For up to 15 years after World War II, the crew of George Albernaz’s ship, the USS Calhoun County, dumped thousands of tons of radioactive waste into the Atlantic Ocean.
This was often done without heeding the simplest health precautions, according to newly released Navy documents and interviews with more than 50 former crewmen.
Albernaz began a battle for his own life in 1988 when part of his brain began to die, mystifying doctors who eventually concluded the rare ailment might be linked to radiation.
He filed a VA claim for benefits in 2001 that was repeatedly rejected, often with tortured government reasoning.
The VA and Navy told Albernaz he was not exposed to radiation on the Calhoun County, a vessel the Navy ordered sunk in 1963 because it was radioactive.
The VA ignored Navy documents discovered by a former congressional aide proving the ship’s radioactivity, telling Albernaz they were “unsubstantiated.”
And the Navy today points to Cold War records that are incomplete and unreliable as proof crewmen were not exposed to dangerous radiation.
The Navy and VA’s insistence that atomic waste on the Calhoun County was not dangerous comes 15 years after the VA linked the death of a crewman who served with Albernaz to radiation.
Adequate health safeguards were followed and the crew was not exposed to dangerous radiation, Navy spokesman Kenneth Hess said.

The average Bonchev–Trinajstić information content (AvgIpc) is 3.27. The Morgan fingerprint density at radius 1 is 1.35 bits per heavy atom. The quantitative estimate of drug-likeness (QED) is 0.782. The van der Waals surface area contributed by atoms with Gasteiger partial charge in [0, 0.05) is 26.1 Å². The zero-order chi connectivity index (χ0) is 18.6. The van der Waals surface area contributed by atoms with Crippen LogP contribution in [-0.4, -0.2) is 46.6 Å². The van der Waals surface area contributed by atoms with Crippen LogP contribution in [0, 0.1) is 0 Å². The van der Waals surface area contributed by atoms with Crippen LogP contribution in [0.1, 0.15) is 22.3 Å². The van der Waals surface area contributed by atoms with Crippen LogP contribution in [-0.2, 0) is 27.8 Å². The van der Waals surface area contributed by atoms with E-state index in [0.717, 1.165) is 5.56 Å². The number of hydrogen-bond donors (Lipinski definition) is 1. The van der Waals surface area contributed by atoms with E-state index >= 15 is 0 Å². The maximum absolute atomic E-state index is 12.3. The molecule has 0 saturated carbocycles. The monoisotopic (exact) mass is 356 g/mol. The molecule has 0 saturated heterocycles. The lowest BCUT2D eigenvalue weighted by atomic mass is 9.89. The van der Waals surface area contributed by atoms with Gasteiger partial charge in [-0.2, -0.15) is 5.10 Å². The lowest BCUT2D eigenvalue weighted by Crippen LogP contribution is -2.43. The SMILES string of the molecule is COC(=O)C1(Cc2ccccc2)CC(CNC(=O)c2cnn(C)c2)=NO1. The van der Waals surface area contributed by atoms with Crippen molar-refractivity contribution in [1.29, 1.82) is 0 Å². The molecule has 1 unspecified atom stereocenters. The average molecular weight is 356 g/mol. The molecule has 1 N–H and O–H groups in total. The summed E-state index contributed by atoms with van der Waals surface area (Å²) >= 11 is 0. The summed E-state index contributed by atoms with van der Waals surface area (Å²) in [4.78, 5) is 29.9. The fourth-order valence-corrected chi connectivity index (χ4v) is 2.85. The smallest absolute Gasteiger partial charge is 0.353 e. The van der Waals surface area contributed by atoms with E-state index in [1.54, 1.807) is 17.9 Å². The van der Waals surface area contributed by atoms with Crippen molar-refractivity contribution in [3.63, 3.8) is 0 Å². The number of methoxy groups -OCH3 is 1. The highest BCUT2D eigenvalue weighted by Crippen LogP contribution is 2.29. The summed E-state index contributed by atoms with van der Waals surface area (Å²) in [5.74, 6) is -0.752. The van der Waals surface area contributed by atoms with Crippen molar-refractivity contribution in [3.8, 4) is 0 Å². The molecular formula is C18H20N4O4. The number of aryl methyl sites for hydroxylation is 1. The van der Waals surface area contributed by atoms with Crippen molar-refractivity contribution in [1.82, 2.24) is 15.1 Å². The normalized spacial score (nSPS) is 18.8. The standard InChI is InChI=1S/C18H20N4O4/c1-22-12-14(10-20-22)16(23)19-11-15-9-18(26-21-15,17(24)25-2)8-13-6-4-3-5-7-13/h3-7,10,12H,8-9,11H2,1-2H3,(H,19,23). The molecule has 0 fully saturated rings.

“The Navy did not scuttle the ship because of radioactivity,” he said, “but because it was at the end of its useful life.”
Up to 1,000 men served on the Calhoun County in the years it dumped radioactive waste, a practice that continued until about 1960 — two years before the ship’s decommissioning.
It’s impossible to know how many suffered unusual health problems after they left the ship.
The VA and Navy never followed up on their health.
Some got sick and never filed VA claims.
And after more than a half-century, much of the crew has died.
Albernaz died in 2009 of heart failure after his health was ruined by radiation, his wife says.
He was 75.
“George believed his own government thought he was lying, like it was all a figment of his imagination,” said his widow, Bernice Albernaz, 69, who continues the fight with the VA that her husband began 12 years ago.
She said her husband didn’t lie.
Sea monsters really did troll the depths of the ocean.
They remain there still.